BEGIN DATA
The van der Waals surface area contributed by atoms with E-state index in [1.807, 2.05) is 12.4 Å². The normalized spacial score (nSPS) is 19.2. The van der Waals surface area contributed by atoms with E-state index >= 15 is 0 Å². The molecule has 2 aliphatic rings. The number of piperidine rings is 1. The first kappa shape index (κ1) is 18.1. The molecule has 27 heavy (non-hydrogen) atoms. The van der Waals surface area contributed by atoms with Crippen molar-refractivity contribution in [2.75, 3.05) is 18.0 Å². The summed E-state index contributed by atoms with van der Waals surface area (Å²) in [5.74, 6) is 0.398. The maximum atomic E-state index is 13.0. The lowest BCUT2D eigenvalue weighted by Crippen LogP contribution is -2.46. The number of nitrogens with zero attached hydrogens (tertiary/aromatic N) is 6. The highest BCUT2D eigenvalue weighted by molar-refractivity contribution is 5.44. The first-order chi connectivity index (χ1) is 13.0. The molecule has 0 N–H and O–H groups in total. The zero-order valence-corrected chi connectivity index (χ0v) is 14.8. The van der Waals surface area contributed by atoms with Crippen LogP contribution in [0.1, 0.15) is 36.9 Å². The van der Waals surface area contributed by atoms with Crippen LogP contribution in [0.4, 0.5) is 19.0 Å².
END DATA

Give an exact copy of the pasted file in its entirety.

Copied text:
The van der Waals surface area contributed by atoms with E-state index in [1.807, 2.05) is 12.4 Å². The normalized spacial score (nSPS) is 19.2. The van der Waals surface area contributed by atoms with E-state index >= 15 is 0 Å². The molecule has 2 aliphatic rings. The number of piperidine rings is 1. The first kappa shape index (κ1) is 18.1. The molecule has 27 heavy (non-hydrogen) atoms. The van der Waals surface area contributed by atoms with Crippen molar-refractivity contribution in [2.75, 3.05) is 18.0 Å². The summed E-state index contributed by atoms with van der Waals surface area (Å²) in [5.74, 6) is 0.398. The maximum atomic E-state index is 13.0. The lowest BCUT2D eigenvalue weighted by Crippen LogP contribution is -2.46. The number of nitrogens with zero attached hydrogens (tertiary/aromatic N) is 6. The highest BCUT2D eigenvalue weighted by molar-refractivity contribution is 5.44. The first-order chi connectivity index (χ1) is 13.0. The molecule has 0 N–H and O–H groups in total. The zero-order valence-corrected chi connectivity index (χ0v) is 14.8. The van der Waals surface area contributed by atoms with Crippen LogP contribution in [0.1, 0.15) is 36.9 Å². The van der Waals surface area contributed by atoms with Crippen LogP contribution in [0.4, 0.5) is 19.0 Å².